Reposted from Evolution in a Toxic World with permission.
Alexander Fleming warned that pathogens would resist penicillin, during his Nobel speech (1945). Photo via Wikimedia Commons Alexander Fleming (pictured here on a stamp printed by the Faroe Islands) warned that pathogens would resist penicillin during his Nobel speech in 1945. Photo via Wikimedia Commons.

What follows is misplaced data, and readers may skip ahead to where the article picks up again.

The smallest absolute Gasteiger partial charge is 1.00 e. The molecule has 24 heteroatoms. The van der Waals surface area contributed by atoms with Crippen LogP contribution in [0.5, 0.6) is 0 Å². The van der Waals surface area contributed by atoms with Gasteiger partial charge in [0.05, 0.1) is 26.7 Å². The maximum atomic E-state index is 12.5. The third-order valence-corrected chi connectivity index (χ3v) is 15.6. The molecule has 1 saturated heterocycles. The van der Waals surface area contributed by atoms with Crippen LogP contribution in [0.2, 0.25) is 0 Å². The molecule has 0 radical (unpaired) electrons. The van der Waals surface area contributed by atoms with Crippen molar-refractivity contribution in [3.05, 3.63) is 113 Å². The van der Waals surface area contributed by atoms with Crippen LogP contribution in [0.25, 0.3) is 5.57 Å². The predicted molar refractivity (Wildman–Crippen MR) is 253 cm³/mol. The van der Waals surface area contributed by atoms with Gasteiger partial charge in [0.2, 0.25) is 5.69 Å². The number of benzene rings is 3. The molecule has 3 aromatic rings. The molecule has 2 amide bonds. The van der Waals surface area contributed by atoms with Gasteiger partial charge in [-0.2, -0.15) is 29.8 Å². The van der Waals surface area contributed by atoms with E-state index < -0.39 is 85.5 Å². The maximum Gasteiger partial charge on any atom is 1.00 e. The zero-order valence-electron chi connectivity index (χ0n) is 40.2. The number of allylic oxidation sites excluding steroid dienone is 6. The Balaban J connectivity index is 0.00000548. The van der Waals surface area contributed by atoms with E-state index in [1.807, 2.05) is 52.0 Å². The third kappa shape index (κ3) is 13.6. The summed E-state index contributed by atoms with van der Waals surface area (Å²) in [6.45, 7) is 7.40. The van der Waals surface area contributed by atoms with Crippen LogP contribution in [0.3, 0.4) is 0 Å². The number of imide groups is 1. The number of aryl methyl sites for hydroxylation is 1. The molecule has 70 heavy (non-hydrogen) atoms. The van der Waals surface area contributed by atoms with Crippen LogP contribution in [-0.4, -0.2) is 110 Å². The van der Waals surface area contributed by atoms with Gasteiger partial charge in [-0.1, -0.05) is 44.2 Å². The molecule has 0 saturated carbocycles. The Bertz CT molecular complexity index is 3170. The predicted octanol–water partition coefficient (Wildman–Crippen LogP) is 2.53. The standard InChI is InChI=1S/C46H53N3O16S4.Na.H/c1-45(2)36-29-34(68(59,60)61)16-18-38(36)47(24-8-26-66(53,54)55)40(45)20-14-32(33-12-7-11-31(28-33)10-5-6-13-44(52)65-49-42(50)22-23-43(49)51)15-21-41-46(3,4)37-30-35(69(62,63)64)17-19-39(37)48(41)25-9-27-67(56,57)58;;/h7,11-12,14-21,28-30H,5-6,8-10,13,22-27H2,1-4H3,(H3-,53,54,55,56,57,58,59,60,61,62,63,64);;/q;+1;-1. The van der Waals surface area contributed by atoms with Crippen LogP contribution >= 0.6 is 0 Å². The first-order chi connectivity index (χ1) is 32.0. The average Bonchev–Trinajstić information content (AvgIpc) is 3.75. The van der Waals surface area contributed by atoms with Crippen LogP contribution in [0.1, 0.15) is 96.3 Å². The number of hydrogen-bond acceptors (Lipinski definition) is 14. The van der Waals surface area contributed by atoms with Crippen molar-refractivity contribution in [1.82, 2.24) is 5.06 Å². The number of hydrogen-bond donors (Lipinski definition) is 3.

If you aren’t yet concerned about antibiotic resistance, you should be. With totally resistant TB and nearly resistant gonorrhea and certainly other incredibly resistant pathogens, the implications are clear: we are circling back toward the pre-antibiotic age. In today’s highly traveled and far more populated world, when infection can spread around the globe in a day—prevention and cure are more critical than ever. But it is not like we haven’t been warned before. Decades ago Nobel Prize winner Joshua Lederberg warned in and interview with Science magazine that “[w]e live in evolutionary competition with microbes…there is no guarantee that we will be the survivors.” Pathogens are evolving their way around the bacteria-busting properties antibiotics. Aside from preserving the efficacy of what we’ve got—we need new antibiotics with new ways of killing what ails us. At the outset of the twentieth century, laboratories relied on trial and error, testing one chemical after another. Today’s drug developers can comb through mounds of genetic data, seek out vulnerable targets, identify potentially effective new antibiotics and rapidly screen tens of thousands of chemical compounds. They know more about how antibiotics work, how resistance evolves, and about bacterial genetics. Large scale studies of genes and proteins combined with analysis of the evolutionary histories of genes and gene networks can help researchers identify weaknesses in the bacterial armor, ensure the target is unique to bacteria, and find targets that likely require several mutations to evolve. So where are all the new drugs? Despite all the technological advances, new antibiotics have yet to appear at a steady clip on pharmacy shelves. In contrast to many other drugs, antibiotics tend to be highly complex molecules. When antibiotic discovery peaked in the 1950s, six of the major classes were derived from natural products, while only one originated from a synthetic molecule. Since then only four new classes have emerged, three derived from natural products and one synthetic. And for each new antibiotic a resistance gene is working its way around the hospital floor, a crowded apartment building, or a high school locker room as you read. For a pharmaceutical industry bent on developing and selling blockbuster drugs, antibiotics seem to offer little in the way of financial reward. Drugs for chronic ailments—the heart, blood, or brain—are profitable. Drugs against rapidly evolving pathogens make poor nominees for cash cows. But, a recent “Perspectives” published in Science magazine, suggests that antibiotic development can be a good bet (not to mention life-saving).  “Antibiotics,” suggest the authors, “are more likely to succeed in clinical trials than other drugs.” As well, the authors write, to better conserve what we have and will have in the years to come, we might reconsider the current model of development and profit. “Separating the funding of antibiotic R&D investments,” they write, “from volume-drive drug sales,” may be one way to encourage careful use of these most precious drugs. We need new antibiotics. And, when we find them, this time around we need to treat them as the precious life-saving chemicals that they are. No one wants to return to the pre-antibiotic days. If you aren’t sure what I’m talking about, just take a walk around an old cemetery and check out the names and dates. [Blog post adapted from Unnatural Selection: How We Are Changing Life, Gene by Gene, available in October.]